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Attack Types & VectorsCloud SecurityDDoS AttacksSecurity

2019 Predictions: Will Cyber Serenity Soon Be a Thing of the Past?

November 29, 2018 — by Daniel Smith0

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In 2018 the threat landscape evolved at a breakneck pace, from predominantly DDoS and ransom attacks (in 2016 and 2017, respectively), to automated attacks. We saw sensational attacks on APIs, the ability to leverage weaponized Artificial Intelligence, and growth in side-channel and proxy-based attacks.

And by the looks of it, 2019 will be an extension of the proverbial game of whack-a-mole, with categorical alterations to the current tactics, techniques and procedures (TTPs). While nobody knows exactly what the future holds, strong indicators today enable us to forecast trends in the coming year.

The public cloud will experience a massive security attack

The worldwide public cloud services market is projected to grow 17.3 percent in 2019 to total $206.2 billion, up from $175.8 billion in 2018, according to Gartner, Inc. This means organizations are rapidly shifting content to the cloud, and with that data shift comes new vulnerabilities and threats. While cloud adoption is touted as faster, better, and easier, security is often overlooked for performance and overall cost. Organizations trust and expect their cloud providers to adequately secure information for them, but perception is not always a reality when it comes to current cloud security, and 2019 will demonstrate this.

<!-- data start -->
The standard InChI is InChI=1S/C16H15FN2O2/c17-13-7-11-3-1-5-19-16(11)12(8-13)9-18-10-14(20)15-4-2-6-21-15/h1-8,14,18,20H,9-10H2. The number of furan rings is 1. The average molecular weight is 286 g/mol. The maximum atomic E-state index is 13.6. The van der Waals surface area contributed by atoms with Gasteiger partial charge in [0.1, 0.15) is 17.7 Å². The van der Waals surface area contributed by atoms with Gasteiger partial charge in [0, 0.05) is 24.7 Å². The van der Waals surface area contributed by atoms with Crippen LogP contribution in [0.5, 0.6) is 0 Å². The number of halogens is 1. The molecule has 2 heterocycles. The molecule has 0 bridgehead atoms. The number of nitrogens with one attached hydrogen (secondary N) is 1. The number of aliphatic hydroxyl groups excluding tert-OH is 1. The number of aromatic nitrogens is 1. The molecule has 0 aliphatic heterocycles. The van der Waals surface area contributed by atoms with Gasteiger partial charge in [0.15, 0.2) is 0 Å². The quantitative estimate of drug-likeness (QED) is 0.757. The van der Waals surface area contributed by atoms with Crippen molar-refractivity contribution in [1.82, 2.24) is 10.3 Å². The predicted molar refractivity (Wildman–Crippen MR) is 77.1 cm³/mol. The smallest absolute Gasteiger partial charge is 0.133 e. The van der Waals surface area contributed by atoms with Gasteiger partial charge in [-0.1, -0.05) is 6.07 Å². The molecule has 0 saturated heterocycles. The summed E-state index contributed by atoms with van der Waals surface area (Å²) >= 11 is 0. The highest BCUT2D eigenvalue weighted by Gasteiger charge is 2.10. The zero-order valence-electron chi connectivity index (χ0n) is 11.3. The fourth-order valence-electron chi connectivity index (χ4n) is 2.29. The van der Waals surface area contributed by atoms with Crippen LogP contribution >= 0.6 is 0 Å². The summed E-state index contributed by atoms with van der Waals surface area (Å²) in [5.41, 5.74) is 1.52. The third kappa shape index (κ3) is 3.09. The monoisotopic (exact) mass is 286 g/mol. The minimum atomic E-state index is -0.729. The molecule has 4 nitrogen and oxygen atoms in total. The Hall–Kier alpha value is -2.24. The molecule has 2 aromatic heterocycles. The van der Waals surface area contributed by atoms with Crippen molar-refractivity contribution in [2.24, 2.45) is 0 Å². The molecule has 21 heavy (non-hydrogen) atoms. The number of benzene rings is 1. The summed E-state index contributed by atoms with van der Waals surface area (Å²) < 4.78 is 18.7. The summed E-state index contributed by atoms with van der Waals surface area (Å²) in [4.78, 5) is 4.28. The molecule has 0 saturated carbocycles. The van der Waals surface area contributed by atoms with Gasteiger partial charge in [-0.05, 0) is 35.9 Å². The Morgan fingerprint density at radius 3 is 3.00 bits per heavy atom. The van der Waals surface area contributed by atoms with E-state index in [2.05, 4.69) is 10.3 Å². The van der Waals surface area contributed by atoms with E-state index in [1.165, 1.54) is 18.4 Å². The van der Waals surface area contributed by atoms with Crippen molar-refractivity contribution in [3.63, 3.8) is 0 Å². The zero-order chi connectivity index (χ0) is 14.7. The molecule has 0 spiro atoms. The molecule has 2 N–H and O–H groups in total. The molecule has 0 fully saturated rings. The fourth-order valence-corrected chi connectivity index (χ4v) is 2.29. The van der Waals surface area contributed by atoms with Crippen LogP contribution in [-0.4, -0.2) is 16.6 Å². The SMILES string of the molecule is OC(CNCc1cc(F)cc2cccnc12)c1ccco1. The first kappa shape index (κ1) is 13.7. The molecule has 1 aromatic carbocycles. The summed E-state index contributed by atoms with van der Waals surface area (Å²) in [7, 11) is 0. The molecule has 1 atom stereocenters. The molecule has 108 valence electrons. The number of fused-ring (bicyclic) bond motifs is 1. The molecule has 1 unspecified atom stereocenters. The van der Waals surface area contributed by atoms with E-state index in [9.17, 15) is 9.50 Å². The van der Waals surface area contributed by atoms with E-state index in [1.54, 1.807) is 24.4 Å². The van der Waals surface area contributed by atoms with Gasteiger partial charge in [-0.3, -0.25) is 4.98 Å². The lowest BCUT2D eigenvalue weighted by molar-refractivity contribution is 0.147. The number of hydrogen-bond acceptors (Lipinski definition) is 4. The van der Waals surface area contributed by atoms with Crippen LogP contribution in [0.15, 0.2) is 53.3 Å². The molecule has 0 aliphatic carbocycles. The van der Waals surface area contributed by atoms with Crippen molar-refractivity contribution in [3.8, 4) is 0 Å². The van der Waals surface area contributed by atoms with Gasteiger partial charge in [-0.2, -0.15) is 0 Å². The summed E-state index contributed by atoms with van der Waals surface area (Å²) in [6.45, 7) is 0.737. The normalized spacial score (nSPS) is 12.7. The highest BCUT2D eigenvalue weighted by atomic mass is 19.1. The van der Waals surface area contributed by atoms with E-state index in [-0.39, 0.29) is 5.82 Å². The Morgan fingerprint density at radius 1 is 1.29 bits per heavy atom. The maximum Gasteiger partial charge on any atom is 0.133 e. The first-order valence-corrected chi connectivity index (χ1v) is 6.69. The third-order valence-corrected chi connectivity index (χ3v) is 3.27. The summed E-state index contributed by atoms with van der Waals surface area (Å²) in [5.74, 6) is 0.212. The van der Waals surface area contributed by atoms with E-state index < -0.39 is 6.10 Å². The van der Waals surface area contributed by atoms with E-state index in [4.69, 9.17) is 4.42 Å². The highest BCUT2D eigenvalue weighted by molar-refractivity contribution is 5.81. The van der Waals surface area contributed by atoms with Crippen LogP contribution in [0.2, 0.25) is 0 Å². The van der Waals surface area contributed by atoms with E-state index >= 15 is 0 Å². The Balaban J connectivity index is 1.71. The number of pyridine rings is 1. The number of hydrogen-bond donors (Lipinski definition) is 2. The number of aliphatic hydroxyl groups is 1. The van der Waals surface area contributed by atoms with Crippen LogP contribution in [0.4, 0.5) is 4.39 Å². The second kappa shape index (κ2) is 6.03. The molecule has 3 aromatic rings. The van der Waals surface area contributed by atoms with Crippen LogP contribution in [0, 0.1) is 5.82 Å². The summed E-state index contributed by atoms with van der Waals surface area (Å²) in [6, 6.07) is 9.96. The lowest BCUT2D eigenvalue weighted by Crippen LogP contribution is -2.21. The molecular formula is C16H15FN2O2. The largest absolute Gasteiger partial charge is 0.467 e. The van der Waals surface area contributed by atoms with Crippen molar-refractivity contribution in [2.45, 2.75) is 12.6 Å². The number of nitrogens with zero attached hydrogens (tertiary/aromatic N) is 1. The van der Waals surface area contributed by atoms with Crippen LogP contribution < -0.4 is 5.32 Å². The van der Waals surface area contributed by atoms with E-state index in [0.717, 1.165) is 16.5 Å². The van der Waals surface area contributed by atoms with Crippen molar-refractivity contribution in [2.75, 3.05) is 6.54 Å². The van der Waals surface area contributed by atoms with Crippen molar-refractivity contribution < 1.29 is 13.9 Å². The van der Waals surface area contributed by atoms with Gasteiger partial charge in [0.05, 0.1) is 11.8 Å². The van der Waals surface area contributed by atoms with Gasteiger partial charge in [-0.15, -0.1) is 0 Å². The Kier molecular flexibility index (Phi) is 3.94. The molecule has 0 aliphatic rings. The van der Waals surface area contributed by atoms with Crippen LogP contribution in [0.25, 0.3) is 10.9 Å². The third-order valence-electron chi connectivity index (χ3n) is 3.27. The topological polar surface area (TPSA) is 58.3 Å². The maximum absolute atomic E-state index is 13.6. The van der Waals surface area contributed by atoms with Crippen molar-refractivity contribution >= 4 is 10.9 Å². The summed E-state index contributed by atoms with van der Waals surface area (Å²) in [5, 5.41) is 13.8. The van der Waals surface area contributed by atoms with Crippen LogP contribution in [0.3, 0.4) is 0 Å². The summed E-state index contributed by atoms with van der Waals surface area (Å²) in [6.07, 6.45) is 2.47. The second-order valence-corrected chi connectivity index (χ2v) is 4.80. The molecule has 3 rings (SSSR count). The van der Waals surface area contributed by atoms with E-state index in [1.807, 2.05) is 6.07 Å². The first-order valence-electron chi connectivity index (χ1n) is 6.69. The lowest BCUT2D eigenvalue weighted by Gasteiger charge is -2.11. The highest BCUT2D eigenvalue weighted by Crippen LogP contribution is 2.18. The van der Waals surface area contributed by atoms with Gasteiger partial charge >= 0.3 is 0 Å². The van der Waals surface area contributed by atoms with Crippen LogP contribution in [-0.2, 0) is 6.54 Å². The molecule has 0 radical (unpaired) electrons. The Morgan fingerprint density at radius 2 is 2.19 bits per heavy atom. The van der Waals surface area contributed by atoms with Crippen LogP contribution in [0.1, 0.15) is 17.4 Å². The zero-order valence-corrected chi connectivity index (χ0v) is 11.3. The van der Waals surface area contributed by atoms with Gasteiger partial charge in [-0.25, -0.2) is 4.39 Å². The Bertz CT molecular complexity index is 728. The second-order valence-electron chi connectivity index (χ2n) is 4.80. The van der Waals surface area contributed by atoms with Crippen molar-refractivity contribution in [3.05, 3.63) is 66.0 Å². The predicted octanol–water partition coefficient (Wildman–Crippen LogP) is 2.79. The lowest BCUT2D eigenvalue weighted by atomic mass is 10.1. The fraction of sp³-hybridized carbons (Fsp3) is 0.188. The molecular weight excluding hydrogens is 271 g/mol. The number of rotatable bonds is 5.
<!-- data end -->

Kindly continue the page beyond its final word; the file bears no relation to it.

[You may also like: Cloud vs DDoS, the Seven Layers of Complexity]

Ransom techniques will surge

Ransom, including ransomware and ransom RDoS, will give way to hijacking new embedded technologies, along with holding healthcare systems and smart cities hostage with the launch of 5G networks and devices. What does this look like? The prospects are distressing:

  • Hijacking the availability of a service—like stock trading, streaming video or music, or even 911—and demanding a ransom for the digital return of the devices or network.
  • Hijacking a device. Not only are smart home devices like thermostats and refrigerators susceptible to security lapses, but so are larger devices, like automobiles.